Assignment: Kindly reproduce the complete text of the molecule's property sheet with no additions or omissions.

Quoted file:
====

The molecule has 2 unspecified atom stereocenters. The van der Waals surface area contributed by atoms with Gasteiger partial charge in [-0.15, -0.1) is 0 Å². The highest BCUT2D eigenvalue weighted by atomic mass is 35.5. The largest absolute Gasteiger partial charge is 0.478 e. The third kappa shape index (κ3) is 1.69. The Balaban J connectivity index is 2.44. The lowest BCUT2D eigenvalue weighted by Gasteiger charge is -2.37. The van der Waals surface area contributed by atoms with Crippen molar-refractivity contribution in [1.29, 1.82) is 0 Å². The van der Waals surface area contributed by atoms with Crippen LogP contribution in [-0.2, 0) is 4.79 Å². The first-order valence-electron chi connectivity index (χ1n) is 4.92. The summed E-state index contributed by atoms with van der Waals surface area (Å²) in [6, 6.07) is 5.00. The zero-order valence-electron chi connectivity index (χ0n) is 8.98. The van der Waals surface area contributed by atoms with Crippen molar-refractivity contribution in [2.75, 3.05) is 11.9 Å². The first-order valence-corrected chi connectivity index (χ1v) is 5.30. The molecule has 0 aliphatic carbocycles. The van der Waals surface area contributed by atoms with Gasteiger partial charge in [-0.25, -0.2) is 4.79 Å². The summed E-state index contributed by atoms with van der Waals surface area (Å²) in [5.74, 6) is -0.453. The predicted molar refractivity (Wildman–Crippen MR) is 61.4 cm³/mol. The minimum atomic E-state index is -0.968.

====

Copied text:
The molecule has 2 unspecified atom stereocenters. The van der Waals surface area contributed by atoms with Gasteiger partial charge in [-0.15, -0.1) is 0 Å². The highest BCUT2D eigenvalue weighted by atomic mass is 35.5. The largest absolute Gasteiger partial charge is 0.478 e. The third kappa shape index (κ3) is 1.69. The Balaban J connectivity index is 2.44. The lowest BCUT2D eigenvalue weighted by Gasteiger charge is -2.37. The van der Waals surface area contributed by atoms with Crippen molar-refractivity contribution in [1.29, 1.82) is 0 Å². The van der Waals surface area contributed by atoms with Crippen LogP contribution in [-0.2, 0) is 4.79 Å². The first-order valence-electron chi connectivity index (χ1n) is 4.92. The summed E-state index contributed by atoms with van der Waals surface area (Å²) in [6, 6.07) is 5.00. The zero-order valence-electron chi connectivity index (χ0n) is 8.98. The van der Waals surface area contributed by atoms with Crippen molar-refractivity contribution in [2.75, 3.05) is 11.9 Å². The first-order valence-corrected chi connectivity index (χ1v) is 5.30. The molecule has 0 aliphatic carbocycles. The van der Waals surface area contributed by atoms with Gasteiger partial charge in [-0.25, -0.2) is 4.79 Å². The summed E-state index contributed by atoms with van der Waals surface area (Å²) in [5.74, 6) is -0.453. The predicted molar refractivity (Wildman–Crippen MR) is 61.4 cm³/mol. The minimum atomic E-state index is -0.968.